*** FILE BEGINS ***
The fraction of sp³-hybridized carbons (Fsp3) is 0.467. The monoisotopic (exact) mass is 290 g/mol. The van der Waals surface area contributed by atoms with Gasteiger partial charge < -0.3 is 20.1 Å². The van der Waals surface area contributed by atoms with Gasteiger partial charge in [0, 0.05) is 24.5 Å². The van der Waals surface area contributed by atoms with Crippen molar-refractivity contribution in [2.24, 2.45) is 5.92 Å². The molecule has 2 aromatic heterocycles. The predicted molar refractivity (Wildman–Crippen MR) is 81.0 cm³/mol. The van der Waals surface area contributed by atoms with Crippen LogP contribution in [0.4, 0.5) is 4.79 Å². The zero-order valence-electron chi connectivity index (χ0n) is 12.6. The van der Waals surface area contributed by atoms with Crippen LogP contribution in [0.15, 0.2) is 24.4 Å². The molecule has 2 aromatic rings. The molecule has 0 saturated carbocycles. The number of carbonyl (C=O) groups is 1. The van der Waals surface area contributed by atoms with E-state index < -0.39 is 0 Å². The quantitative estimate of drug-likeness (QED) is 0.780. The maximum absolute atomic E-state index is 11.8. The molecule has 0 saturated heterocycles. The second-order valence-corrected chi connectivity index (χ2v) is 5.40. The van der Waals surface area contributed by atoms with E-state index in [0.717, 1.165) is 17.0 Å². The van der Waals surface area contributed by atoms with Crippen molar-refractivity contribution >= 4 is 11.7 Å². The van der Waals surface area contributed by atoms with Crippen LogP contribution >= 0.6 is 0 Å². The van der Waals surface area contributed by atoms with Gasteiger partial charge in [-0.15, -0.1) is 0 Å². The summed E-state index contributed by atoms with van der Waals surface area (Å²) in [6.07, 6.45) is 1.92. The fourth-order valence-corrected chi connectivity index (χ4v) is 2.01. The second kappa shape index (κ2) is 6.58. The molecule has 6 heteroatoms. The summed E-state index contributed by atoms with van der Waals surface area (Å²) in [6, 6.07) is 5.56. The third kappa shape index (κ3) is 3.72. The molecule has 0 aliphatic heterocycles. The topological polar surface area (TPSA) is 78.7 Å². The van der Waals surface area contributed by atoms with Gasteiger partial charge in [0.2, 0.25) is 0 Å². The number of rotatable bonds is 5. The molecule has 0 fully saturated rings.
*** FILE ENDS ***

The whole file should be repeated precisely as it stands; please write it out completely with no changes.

The fraction of sp³-hybridized carbons (Fsp3) is 0.467. The monoisotopic (exact) mass is 290 g/mol. The van der Waals surface area contributed by atoms with Gasteiger partial charge < -0.3 is 20.1 Å². The van der Waals surface area contributed by atoms with Gasteiger partial charge in [0, 0.05) is 24.5 Å². The van der Waals surface area contributed by atoms with Crippen molar-refractivity contribution in [2.24, 2.45) is 5.92 Å². The molecule has 2 aromatic heterocycles. The predicted molar refractivity (Wildman–Crippen MR) is 81.0 cm³/mol. The van der Waals surface area contributed by atoms with Crippen LogP contribution in [0.4, 0.5) is 4.79 Å². The zero-order valence-electron chi connectivity index (χ0n) is 12.6. The van der Waals surface area contributed by atoms with Crippen LogP contribution in [0.15, 0.2) is 24.4 Å². The molecule has 2 aromatic rings. The molecule has 0 saturated carbocycles. The number of carbonyl (C=O) groups is 1. The van der Waals surface area contributed by atoms with E-state index < -0.39 is 0 Å². The quantitative estimate of drug-likeness (QED) is 0.780. The maximum absolute atomic E-state index is 11.8. The molecule has 0 saturated heterocycles. The second-order valence-corrected chi connectivity index (χ2v) is 5.40. The van der Waals surface area contributed by atoms with E-state index in [0.717, 1.165) is 17.0 Å². The van der Waals surface area contributed by atoms with Crippen molar-refractivity contribution >= 4 is 11.7 Å². The van der Waals surface area contributed by atoms with Crippen LogP contribution >= 0.6 is 0 Å². The van der Waals surface area contributed by atoms with Gasteiger partial charge in [-0.15, -0.1) is 0 Å². The summed E-state index contributed by atoms with van der Waals surface area (Å²) in [6.07, 6.45) is 1.92. The fourth-order valence-corrected chi connectivity index (χ4v) is 2.01. The second kappa shape index (κ2) is 6.58. The molecule has 6 heteroatoms. The summed E-state index contributed by atoms with van der Waals surface area (Å²) in [6, 6.07) is 5.56. The third kappa shape index (κ3) is 3.72. The molecule has 0 aliphatic heterocycles. The topological polar surface area (TPSA) is 78.7 Å². The van der Waals surface area contributed by atoms with Gasteiger partial charge in [0.2, 0.25) is 0 Å². The number of rotatable bonds is 5. The molecule has 0 fully saturated rings.